4 January 1896
This is a newspaper from The Salopian & Montgomeryshire - Cardigan area of Wales. The chess column runs from 1895. Chess editor not named.
Mikhail Chigorin vs Wilhelm Steinitz 0-1, St. Petersburg 1895/96
The week's best chess tournament happened to be in St. Petersburg between four elite players, Lasker, Steinitz, Chigorin and Pillsbury. The newspaper picked up this tournament since last week.
White to move and mate in four moves
The problem come with aesthetic circle shape and "Wishing You A Happy New Year" in the middle.
Interesting article on the number of positions the chess game can reach:
Apropos of profound mathematical calculations we recount the following, which was going the rounds some time back-
The first player in chess has twenty moves to choose from on his first move, and, whichever of the twenty he takes, his opponent has the same number of replies," said Browne of our club the other day, smoking a Criterion cigarette as he stood with his back to the fire so that," continued he, there may be four hundred games of chess, only one move played on each side, and yet each position different."
"Prove it!" said Jones.
"Prove it!" replied Browne, with voice full of scornful disdain.
"Yes, prove it," cried Jones.
Jones was rather a big man, with a wooden leg, which he took off and placed by his side when playing a game of chess. He generally won, for there was a great deal of moral suasion about that leg. Browne said it was the only soft part about him.
"Mr Jones," replied Browne loftily—he was always polite when lofty-" after I have finished giving the club the information that I have called for their benefit, I will condescend to argue with yon. When four moves have been played," he went on, there may be 318,179,584,000 games, each position being different.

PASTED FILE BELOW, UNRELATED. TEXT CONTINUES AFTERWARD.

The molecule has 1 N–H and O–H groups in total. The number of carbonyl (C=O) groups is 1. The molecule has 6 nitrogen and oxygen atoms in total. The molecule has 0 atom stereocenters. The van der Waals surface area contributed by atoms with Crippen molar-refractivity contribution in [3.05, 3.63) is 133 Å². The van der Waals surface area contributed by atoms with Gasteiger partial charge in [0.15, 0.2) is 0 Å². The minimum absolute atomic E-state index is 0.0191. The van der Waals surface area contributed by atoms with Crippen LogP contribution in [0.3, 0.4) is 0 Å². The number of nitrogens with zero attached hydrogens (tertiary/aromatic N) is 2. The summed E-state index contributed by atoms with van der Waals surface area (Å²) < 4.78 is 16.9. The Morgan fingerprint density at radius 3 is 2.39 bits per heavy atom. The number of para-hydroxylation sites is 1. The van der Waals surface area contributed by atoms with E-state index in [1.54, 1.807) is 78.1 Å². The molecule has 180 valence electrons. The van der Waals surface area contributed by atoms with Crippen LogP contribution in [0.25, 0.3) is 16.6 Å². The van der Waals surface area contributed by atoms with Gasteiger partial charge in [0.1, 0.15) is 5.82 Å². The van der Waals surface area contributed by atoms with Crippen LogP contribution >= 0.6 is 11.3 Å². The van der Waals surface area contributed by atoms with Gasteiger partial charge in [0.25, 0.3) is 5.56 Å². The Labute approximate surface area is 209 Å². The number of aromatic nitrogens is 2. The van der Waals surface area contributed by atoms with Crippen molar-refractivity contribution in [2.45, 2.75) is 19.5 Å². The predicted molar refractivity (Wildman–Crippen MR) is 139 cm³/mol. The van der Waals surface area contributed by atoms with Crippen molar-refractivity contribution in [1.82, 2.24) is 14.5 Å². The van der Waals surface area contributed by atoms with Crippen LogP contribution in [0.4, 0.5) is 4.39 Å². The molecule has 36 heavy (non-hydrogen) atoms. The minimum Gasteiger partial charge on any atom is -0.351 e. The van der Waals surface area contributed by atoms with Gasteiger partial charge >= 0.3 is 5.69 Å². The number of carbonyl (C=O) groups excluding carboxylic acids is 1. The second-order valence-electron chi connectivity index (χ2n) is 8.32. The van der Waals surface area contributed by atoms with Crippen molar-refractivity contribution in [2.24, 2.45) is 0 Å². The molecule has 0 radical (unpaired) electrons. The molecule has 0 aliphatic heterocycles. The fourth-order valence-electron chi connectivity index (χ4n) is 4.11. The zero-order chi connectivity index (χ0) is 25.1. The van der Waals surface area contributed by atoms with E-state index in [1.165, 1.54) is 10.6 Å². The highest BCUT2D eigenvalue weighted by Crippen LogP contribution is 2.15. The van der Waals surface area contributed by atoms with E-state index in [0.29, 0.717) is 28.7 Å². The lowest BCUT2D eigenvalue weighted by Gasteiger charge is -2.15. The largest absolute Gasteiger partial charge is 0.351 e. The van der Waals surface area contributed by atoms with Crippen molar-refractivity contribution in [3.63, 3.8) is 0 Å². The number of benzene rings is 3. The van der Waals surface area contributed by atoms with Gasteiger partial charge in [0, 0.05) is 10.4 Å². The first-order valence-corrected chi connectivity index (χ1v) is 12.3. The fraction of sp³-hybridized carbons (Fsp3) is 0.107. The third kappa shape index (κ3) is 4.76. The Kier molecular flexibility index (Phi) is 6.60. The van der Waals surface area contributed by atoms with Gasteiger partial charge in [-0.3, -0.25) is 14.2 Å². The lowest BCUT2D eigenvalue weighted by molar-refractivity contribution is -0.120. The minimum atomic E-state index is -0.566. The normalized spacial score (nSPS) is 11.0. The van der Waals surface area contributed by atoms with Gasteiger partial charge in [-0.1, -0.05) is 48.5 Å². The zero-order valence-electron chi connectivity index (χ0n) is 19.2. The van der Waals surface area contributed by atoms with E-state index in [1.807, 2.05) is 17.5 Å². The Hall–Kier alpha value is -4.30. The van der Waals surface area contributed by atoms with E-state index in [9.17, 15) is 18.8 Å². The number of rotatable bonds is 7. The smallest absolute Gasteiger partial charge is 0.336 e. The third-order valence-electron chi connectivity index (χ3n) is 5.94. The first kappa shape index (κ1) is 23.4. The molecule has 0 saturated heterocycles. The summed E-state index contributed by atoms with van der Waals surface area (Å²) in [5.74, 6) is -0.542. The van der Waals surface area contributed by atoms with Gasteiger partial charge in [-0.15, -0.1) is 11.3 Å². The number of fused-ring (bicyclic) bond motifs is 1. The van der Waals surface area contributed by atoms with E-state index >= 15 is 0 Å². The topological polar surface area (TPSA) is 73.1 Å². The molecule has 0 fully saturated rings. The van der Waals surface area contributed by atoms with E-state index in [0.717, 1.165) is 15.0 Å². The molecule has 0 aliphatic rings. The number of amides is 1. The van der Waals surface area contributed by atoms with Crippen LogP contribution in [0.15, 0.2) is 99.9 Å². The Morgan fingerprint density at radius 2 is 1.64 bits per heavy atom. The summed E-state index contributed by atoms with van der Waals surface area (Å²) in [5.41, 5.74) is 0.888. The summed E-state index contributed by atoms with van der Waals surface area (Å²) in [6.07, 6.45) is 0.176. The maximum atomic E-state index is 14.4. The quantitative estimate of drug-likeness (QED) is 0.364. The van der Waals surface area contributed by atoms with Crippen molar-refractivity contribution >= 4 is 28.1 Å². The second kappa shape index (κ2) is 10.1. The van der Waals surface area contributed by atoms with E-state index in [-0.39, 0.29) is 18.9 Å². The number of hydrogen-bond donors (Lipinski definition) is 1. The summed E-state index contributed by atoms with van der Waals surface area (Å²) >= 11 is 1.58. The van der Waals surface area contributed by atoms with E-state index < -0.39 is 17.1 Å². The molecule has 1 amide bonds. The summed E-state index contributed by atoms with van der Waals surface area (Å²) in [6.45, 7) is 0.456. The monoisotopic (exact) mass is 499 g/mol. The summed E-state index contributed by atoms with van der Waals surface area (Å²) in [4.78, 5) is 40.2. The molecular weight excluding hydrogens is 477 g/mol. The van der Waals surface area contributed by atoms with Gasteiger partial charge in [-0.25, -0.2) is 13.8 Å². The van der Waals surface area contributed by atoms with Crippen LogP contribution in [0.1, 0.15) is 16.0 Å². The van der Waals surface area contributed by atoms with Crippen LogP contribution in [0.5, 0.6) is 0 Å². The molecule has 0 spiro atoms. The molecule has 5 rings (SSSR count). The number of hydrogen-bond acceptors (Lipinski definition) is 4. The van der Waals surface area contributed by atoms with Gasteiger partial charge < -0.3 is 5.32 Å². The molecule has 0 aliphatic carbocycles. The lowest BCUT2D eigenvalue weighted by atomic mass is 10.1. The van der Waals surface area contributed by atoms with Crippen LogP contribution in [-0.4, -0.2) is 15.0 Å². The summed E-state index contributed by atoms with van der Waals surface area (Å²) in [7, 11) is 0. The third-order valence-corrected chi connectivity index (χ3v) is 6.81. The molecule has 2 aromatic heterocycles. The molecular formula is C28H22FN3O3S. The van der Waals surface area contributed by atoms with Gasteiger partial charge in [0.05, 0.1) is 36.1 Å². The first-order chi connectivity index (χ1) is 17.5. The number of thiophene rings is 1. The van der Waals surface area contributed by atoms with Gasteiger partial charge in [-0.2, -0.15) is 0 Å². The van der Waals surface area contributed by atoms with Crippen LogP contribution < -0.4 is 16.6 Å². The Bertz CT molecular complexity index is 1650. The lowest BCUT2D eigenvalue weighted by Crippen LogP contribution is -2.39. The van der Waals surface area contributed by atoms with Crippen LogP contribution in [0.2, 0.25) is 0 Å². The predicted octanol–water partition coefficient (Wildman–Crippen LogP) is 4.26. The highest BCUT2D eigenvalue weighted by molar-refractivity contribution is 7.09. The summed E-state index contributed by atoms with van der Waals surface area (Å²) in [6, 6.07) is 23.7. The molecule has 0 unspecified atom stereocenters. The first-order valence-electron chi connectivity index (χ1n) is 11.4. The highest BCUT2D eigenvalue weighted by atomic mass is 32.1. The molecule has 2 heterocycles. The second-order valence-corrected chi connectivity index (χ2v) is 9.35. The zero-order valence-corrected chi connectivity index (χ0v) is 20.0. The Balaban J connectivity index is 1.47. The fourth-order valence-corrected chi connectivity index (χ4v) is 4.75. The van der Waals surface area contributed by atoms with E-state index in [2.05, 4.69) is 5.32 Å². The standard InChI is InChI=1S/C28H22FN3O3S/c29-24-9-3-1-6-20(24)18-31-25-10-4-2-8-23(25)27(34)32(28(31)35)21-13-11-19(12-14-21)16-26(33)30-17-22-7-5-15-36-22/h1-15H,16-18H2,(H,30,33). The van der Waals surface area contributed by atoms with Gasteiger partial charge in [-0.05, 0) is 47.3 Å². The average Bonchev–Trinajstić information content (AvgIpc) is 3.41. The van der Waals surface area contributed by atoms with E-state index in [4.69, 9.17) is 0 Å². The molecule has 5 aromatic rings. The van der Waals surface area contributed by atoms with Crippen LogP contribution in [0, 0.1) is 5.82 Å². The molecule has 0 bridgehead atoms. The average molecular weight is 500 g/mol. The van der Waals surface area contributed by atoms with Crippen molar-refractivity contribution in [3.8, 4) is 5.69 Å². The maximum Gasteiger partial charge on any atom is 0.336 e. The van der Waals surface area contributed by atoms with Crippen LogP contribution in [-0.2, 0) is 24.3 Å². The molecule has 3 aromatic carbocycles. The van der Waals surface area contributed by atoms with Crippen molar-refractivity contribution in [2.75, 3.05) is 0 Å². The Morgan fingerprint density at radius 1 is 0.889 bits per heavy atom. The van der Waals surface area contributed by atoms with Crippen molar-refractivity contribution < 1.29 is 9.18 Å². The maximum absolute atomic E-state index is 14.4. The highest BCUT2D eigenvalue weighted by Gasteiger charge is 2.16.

" Prove it!" shouted the irrascible Jones, who looked as if he wished it done on the spot.
"Gentlemen," coritiritzed Browne, not noticing the frustration,"the two Kings alone; never standing on adjacent squares, can be placed in 3,615 different positions.
"Prove it!" reiterated Jones, now getting his wooden leg into position, should it be required for the purpose of moral suasion.
"And further, gentlemen," said Browne, seven chessmen, say four white and three black, may occupy 128,746,434,575,809-"
But the sentence was never finished a booming noise, caused by a wooden leg in mid-air, suggested to us a rapid retreat, and the last we saw wns Brown ducking his head as if to avoid moral suasion.
The Montgomery County Times - 4 January 1896tags: chess column in old newspaper, rare chess problem, aesthetic chess problem, wales chess history, montgomery chess history, chess mathematic